Monday 20 September 2021

The £5 billion UK industry that doesn't exist

London has a huge publishing industry, many important labels, a superb technical base and some of the worlds finest musicians. Our venues are iconic and artists such as Bob Marley, The Ramones and even Tom Petty have chosen London venues for live recordings. In other countries in the EU such as Germany, hey have introduced all manner of measures to help local musicians to survive. The Germans famously put a levy on blank tapes, that was paid to local artists to help support them. UK musicians have had zero help.

As our business fully reopens after lockdown, we are seeing a huge surge in bookings. For us, some of these are hugely exciting, but it will take us at least two years to get back to where we were in 2019. Last week Nadine Dorries replaced Oliver Dowden as culture. I've written to Mr Dowden (and his predecessors in the role) on numerous occasions. All I've ever managed to receive in reply are a few stock responses from junior officials. You may ask "Why should he expect a minister to bother with what he has to say, he's a busy man?" Well the answer is quite simple, our studio is the oldest independent rehearsal studio in London, we are one of the biggest and we have a track record of success. We have contributed to the DCMS enquiry on Live music, via the Save London Music Campaign, which we joined forces with other studios to set up, our contribution is recognised in the finakl report. I also contributed to a consultation on the Millenium Dome set up.  This was before it was built. You may be interested to note that my view was the govt should partner with a company with a track record of delivery of events, such as Tussauds group, as well as having spaces for small artists, regional and diverse art, etc. Small performance spaces for up and coming artists, to showcase them as vistors went to the main exhibits would have been wonderful. Instead, we got a hugely expensive space tha only started to work when a private operator came in to run it properly. It is now the most successful venue on the planet. So many years were wasted before this was achieved. 

Many readers will be surprised that as someone who has championed public services, I am a strong proponent of private enterprise in music and the arts. This is based on the fact that my music career was launched and has been supported ever since by small independent promoters, venues, labels and management companies. The Uk has a rich history of our independent sector. My band worked with amazing grass roots promoters all over the UK (and even in Scandinavia). London clubs such as The Roxy and the Vortex and the Blitz were not brought about by government bodies or councils. It was individuals who wanted to take risks and do what they loved. Independent record labels such as Factory and Peter Gabriels Real World records are just two iconic labels that have recorded at our studios.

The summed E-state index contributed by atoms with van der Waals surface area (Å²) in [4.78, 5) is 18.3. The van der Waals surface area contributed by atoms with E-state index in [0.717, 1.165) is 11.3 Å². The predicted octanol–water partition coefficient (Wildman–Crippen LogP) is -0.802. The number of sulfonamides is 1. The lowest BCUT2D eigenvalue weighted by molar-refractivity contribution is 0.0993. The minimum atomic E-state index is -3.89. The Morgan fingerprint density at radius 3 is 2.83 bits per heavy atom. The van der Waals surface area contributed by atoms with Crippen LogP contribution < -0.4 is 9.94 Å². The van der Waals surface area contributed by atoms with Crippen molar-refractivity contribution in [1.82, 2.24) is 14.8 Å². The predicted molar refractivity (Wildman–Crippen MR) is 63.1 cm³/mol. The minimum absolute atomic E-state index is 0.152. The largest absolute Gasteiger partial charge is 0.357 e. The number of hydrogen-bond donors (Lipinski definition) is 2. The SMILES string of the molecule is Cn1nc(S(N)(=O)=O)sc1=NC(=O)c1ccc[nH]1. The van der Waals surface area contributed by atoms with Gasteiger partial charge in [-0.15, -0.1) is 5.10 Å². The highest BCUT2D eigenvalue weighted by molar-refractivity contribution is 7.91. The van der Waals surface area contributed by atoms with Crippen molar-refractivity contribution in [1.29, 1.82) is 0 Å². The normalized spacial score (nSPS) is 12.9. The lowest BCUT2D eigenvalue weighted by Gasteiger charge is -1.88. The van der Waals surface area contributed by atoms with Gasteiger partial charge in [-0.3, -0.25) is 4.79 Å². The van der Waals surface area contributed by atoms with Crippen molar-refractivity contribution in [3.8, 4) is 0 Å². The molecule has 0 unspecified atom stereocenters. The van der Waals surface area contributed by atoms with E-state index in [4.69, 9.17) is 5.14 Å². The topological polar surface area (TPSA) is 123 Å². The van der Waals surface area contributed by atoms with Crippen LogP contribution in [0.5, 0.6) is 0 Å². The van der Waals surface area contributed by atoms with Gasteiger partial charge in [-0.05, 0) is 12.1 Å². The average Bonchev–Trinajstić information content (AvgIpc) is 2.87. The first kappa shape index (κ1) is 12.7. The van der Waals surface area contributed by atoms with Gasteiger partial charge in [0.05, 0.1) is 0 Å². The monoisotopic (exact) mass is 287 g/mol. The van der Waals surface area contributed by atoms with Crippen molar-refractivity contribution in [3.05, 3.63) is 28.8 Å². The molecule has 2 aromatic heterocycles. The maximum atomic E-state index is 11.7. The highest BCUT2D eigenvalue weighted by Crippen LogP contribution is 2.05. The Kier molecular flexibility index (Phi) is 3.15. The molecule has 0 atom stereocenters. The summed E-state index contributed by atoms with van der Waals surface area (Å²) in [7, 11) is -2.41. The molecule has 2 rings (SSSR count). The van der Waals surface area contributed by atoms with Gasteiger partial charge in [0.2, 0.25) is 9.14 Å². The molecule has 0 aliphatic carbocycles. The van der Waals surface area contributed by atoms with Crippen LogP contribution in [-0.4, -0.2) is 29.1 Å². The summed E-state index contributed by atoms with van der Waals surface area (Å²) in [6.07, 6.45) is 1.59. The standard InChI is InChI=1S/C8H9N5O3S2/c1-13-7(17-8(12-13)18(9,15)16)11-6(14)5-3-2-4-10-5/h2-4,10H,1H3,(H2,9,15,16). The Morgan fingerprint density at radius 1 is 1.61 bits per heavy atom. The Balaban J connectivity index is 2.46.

Some small scale promoters etc, such as Richard Branson ended up running global empires, but most get ground down and give up. Some do it for love of a genre such as local promoter Pete Feenstra, who cut his teeth at the Torrington is a good example. Some do it to make a quick buck and soon disappear, when they realise just how much hard work is involved. At present, we sponsor events such as The London International Ska Festival and the Mill Hill Music Festival. All such events have taken a massive hit because of Covid, being cancelled completely. The government set up the "Cultural Recovery Fund" but this is very much designed for more mainstream organisations. It seems to me that most MP's have no clue about the £5 billion music industry. 

Nadine Dorries is the 6th Culture secretary since 2017, that is a new one every 8 months on average. There is no continuity and the job is clearly seen as unimportant. It is clear that no one takes the job seriously. How can an industry build a rapport with a secretary if they are gone just as they get their feet under the table. 

I have no idea whether Nadine Dorries will be a good secretary of state. I've no idea if she'll take more interest in the sector than her predecessor. I have no idea if she'll last longer. For me it is the perfect job, what could be better than trying to keep the UK music and sport industry at the top of the Worlds Premier League? 

The Culture Secretary has a standing invitation to visit our studios, meet musicians and artists and get some sort of grassroots view of what it is like being involved in music in the year 2021 in London. We need a culture secretary who cares and who understands the issues. Does the Rt Hon Member of Mid Bedfordshire? I've no idea, but if she wants to find out, I am happy to host a meeting so she can learn about our industry. I'll even buy her a pot noodle if the rules allow it! But whatever she does, it is vital she takes the job seriously and champions UK music.

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